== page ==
|Fig.1: If anything's terrible,|
it's that robe.
Ivan was born to Vasili III, Grand Prince of Moscow, in the grand year of 1530, emerging from the womb with a grand fanfare and an equally grand placenta. Moscow was just one of many principalities that emerged after Kievan Rus', the first Russian state, got their Rus' kicked by the Mongols in the 13th century (it's okay, Kievan Rus', you're not alone). However, Moscow slowly but surely grew in size and prominence in Eastern Europe, increasing its territory by 10,000% between 1300 and Ivan's birth. Vasili III died in 1533, making Ivan the ruling Grand Prince at the age of three. As he was not considered old enough to take power himself (lazy kids these days), members of the Russian nobility, known as boyars, effectively ruled in his name. Ivan's mother, Elena Glinskaya, attempted to take control of the government, and succeeded in imprisoning many of the boyar regents for being unruly as they ruled. Unfortunately, Elena died suddenly in 1538, most likely after being poisoned by some ambitious boyars who were sick of asking her if Ivan could come out to play. Losing both his parents at a young age seemed to create some psychological issues for Ivan, and taking out his grumpiness on the boyars would become his favorite stress-relieving activity once he got older.
|Fig.2: Unfortunately, Saint Basil's|
Cathedral is not as tasty as it looks.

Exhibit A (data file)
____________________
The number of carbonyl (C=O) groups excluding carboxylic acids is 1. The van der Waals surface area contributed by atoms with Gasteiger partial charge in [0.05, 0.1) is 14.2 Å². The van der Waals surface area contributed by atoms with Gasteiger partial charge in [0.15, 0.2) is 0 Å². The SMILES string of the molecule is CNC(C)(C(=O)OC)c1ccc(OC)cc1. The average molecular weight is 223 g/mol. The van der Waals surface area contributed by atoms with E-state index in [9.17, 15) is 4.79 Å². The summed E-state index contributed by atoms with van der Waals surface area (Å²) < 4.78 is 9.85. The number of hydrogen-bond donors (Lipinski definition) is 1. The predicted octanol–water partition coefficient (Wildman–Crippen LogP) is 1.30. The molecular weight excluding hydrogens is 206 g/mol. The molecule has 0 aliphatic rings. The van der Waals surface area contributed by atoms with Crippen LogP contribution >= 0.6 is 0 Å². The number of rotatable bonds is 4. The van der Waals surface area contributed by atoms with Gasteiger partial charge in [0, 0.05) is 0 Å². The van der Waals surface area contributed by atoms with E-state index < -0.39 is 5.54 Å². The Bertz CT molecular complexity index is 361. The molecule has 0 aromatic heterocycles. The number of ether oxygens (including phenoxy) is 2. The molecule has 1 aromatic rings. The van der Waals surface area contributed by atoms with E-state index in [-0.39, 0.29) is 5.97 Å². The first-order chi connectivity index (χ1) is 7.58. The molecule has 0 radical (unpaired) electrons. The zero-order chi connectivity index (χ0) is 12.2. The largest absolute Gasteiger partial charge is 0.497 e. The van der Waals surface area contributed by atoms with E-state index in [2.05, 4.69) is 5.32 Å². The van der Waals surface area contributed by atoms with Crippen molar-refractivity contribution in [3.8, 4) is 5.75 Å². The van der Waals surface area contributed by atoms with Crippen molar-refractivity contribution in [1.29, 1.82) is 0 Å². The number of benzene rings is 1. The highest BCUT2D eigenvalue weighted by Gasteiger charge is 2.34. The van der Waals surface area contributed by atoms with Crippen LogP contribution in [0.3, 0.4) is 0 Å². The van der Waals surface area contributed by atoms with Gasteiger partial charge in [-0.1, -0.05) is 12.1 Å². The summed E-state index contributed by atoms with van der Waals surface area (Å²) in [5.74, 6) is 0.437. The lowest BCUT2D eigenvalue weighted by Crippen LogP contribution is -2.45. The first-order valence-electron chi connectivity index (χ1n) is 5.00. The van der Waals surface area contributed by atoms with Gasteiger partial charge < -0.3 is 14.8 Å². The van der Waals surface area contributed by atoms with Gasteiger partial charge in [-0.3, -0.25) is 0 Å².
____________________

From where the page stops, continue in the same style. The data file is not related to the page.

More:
But then the Livonian War happened. Ivan wished to gain an outlet to the Baltic Sea, and taking over their weak western neighbor of Livonia (present-day Estonia and Latvia) seemed like the way to do it that involved the least amount of paperwork. The Russian invasion did pretty well at first, mostly because Livonia's allies of Denmark and Sweden were too busy fighting each other (talk about bad timing). However, the Polish-Lithuanian Commonwealth (formed when Poland and Lithuania were caught sitting in a tree, K-I-S-S-I-N-G) stepped up to challenge Russia's claim to the region in 1562, halting their advance. Russia took care of the lovey-dovey couple by 1570, only to have Sweden and Denmark put their differences aside to team up and join the war. The alliance not only kicked the Russians out of Livonia, but attacked cities that had been under Moscow's control for decades (such as Pskov, which really could have bought a vowel). A truce was signed in 1582, and Livonia was split between Denmark, Sweden, and Poland-Lithuania, with Russia being forced to watch with grumbling bellies and smacking lips. The 24-year war devastated Russia's economy and population, and they didn't even get anything out of it. (Sounds like a college-degree nowadays...)